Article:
- One of the country's great gardens and the fulfilment of a quiet American's English fantasy.
- The Rectory and Manor House are 16th century. There is a lovely walk to the top of Campden Hill, the highest point in
Warwickshire, and the climb is well worth the panoramic views.
- Kiftsgate Court Garden
- Kiftsgate has been the Muir family home since 1918. When Lawrence Johnson started to create Hidcote Manor
gardens, next door, he encouraged Heather Muir to lay out the bones of the present garden.
- An attractive riverside town with a variety of interesting old buildings, shops, leisure activities
& other amenities. The church of St Lawrence was completed in 1476, with possible 13th century antecedents.
- A beautiful hill top town, surrounded by the River Avon, with boutique shops, warm & cosy pubs, delightful
cafes & restaurants, mediaeval architecture, a fine abbey, delightful open gardens & a fascinating history.
- Coins were minted here in Norman times and Tudor kings hunted for deer. There is a good shopping centre
and a good choice of places to eat.
- Moreton in Marsh
- A thriving market town dating back at least to an early Roman military camp. The town has has many
buildings in characteristic Cotswold stone, numerous antique shops and several hotels
- Known as the 'city of the dreaming spires' and famous the world over for its University and Inspector Morse.
A bustling cosmopolitan town with many historic buildings, colleges and museums.
- Painswick Rococo Garden
- A unique & fascinating insight into mid 18th century English garden design and the only complete
Rococo garden in England, dating from when English gardens were changing from the formal to the informal.
- Shipston on Stour
- Many former coaching inns remain in the town, around the High Street. The name is derived from the
Anglo-axon "Scepwaeisctune" meaning "Sheep-wash-town", denoting its importance as a sheep market.
- The parish church of St. Mary has a 13th century tower and 15th century vaulted porch. The village is in an
area of outstanding natural beauty and has been voted the best kept Cotswold village in Oxfordshire.
- Lavender fields and Snowshill Manor.
- Stanton & Stanway
- An excellent stop-over for walkers on the Cotswold Way with an excellent pub. There is a pleasant stroll
across open meadowland to Stanway House, home of the second-tallest gravity fountain in the world.
- Stow on the Wold
- Shops, pubs, cafes & restaurants. Very well placed for visiting all of the main towns, villages and
attractions of the Cotswolds.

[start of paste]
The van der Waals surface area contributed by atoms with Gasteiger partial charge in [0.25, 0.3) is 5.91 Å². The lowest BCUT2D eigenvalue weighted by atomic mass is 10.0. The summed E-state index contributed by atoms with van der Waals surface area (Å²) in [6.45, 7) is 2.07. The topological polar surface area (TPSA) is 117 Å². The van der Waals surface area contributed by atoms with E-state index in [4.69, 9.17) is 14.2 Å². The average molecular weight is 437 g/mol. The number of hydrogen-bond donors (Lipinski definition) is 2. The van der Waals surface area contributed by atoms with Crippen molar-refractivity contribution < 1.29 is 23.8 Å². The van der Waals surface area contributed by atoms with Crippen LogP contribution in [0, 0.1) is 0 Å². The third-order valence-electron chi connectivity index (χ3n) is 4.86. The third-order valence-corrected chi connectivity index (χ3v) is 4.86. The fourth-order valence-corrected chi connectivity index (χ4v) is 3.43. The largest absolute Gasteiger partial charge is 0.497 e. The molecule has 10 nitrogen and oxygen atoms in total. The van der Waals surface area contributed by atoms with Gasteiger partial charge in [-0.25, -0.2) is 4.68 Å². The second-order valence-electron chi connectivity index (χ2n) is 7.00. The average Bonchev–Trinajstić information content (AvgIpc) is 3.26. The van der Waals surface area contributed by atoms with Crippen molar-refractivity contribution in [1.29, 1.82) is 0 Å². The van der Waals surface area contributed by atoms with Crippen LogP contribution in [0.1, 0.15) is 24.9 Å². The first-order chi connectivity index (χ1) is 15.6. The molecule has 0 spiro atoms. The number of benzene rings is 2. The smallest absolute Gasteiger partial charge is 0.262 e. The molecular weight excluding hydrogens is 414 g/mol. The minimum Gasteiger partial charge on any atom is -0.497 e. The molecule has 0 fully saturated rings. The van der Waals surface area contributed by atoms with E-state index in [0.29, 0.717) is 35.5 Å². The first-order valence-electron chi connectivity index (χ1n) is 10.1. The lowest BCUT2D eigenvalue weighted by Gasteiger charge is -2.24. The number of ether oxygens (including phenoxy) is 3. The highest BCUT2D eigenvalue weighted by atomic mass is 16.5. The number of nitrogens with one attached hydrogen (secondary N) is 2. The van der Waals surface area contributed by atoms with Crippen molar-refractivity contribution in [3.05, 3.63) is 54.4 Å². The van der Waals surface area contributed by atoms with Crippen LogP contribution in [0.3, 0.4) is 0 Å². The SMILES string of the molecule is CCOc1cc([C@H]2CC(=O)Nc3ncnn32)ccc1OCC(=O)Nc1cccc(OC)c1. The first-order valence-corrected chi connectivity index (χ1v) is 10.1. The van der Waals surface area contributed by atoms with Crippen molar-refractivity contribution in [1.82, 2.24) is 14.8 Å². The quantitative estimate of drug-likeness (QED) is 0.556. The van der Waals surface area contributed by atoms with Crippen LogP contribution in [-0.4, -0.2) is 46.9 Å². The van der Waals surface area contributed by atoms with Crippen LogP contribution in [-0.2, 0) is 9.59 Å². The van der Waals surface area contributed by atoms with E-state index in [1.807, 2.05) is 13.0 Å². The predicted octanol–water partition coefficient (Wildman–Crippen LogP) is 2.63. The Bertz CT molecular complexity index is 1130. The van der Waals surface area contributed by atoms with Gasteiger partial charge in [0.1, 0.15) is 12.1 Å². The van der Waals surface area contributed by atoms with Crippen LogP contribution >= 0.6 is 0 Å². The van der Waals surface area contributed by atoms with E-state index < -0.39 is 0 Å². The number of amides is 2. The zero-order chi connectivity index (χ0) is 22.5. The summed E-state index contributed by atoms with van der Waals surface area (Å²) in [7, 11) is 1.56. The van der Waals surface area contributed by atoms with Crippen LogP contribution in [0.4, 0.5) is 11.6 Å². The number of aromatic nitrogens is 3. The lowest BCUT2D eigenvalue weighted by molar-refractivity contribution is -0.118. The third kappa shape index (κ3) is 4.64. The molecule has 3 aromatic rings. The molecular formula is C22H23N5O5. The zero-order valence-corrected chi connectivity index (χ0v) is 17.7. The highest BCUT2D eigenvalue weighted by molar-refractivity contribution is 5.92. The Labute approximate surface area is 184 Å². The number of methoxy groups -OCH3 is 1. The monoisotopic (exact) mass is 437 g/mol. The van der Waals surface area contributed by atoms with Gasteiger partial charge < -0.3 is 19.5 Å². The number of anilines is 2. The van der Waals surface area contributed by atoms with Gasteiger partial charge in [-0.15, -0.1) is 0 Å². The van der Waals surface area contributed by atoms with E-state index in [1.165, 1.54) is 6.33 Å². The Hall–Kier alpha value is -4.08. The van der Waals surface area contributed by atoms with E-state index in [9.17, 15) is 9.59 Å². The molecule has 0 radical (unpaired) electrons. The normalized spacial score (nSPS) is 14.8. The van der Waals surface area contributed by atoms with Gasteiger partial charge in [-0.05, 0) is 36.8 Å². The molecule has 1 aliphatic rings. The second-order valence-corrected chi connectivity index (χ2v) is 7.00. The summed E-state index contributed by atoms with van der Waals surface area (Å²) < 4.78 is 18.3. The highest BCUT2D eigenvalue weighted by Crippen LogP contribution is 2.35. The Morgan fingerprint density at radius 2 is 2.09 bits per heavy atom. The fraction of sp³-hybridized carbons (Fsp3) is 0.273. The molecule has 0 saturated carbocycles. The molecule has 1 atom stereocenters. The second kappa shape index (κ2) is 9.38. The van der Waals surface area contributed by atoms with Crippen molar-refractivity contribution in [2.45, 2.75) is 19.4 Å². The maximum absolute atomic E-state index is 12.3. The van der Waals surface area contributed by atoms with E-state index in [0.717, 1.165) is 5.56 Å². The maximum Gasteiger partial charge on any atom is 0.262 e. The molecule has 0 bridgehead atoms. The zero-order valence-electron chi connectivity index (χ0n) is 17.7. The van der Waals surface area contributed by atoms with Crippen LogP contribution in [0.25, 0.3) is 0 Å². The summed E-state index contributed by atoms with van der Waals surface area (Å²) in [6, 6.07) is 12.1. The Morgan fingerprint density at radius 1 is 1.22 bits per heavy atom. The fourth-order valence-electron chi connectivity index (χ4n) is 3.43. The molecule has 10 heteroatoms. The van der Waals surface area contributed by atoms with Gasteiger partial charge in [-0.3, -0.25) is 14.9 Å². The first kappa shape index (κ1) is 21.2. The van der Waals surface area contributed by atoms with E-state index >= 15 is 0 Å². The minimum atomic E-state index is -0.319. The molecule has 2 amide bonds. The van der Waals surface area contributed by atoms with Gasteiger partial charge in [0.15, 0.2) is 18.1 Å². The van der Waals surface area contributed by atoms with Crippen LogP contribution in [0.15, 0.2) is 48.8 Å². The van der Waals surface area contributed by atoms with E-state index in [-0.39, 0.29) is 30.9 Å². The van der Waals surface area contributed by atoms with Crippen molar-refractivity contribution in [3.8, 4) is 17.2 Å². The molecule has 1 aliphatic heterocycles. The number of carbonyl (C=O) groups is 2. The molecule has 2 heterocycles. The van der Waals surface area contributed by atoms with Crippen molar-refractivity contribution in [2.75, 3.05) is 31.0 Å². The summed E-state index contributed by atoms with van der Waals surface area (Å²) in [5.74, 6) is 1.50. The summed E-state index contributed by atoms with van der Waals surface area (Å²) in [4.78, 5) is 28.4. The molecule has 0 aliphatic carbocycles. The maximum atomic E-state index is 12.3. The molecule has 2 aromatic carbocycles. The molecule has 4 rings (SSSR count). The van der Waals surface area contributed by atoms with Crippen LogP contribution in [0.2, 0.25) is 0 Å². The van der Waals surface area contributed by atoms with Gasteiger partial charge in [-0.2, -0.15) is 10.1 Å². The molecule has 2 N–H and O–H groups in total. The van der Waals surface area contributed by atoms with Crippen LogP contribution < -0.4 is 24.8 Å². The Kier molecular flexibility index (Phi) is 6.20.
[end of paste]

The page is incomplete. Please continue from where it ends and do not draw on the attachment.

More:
- Home of the Bard of Avon - William Shakespeare - with everything you would expect from one of England's top
- A Bohemian/café/gallery/bookshop sort of place which Jasper Conran described as ‘the Covent Garden of the
- Sudeley Castle
- Nestling in the Cotswold Hills near Winchcombe, where visitors can enjoy the award-winning gardens, over
a thousand years of history and romantic ruins
- One of the most beautiful Cotswold towns, with elegant buildings and a major centre for antiques. Nearby is
the National Arboretum at Westonbirt and several Royal residences.
- Renowned as having one of the best mediaeval townscapes in England and an 11th century Abbey with the largest
surviving Norman central tower in the world.
- The Slaughters
- Anglo-Saxon for 'muddy place' rather than something more sinister, these villages are picture-postcard pretty.
Lower Slaughter often referred to as the most beautiful village in England.
- Compact with shops on ancient Fore Street with the more modern Shires and Castle Place shopping centres
providing a wide variety of outlets
- An old market and garrison town, south west of Salisbury Plain. The town boasts many historic attractions
and a proximity to interesting and beautiful places to see in Wiltshire.
- The National Arboretum is an historic, Victorian picturesque landscape and an internationally important
tree and shrub collection.
- A small, unspoilt Cotswold town with a wealth of unique shops and places to eat and drink. The magnificent
Sudely Castle, stone age Belas Knap long barrow and ancient ruined Hailes Abbey are all close by.
- Thriving market town and the largest town in West Oxfordshire. The 17th Century Town Hall and was rumoured
to have been build by an apprentice to Sir Christopher Wren.
- Home to the stunning Blenheim Palace UNESCO World Heritage site, Woodstock is beautifully preserved and extremely
pretty, with collection of antique shops, gift shops, clothes shops & art galleries
- Wotton Under Edge
- Historic market town with many National Trust properties within easy reach, walks & cycle trails, shops,
cafes, restaurants, historic buildings, 13th Century Inn and a 10th century Iron Age Fort.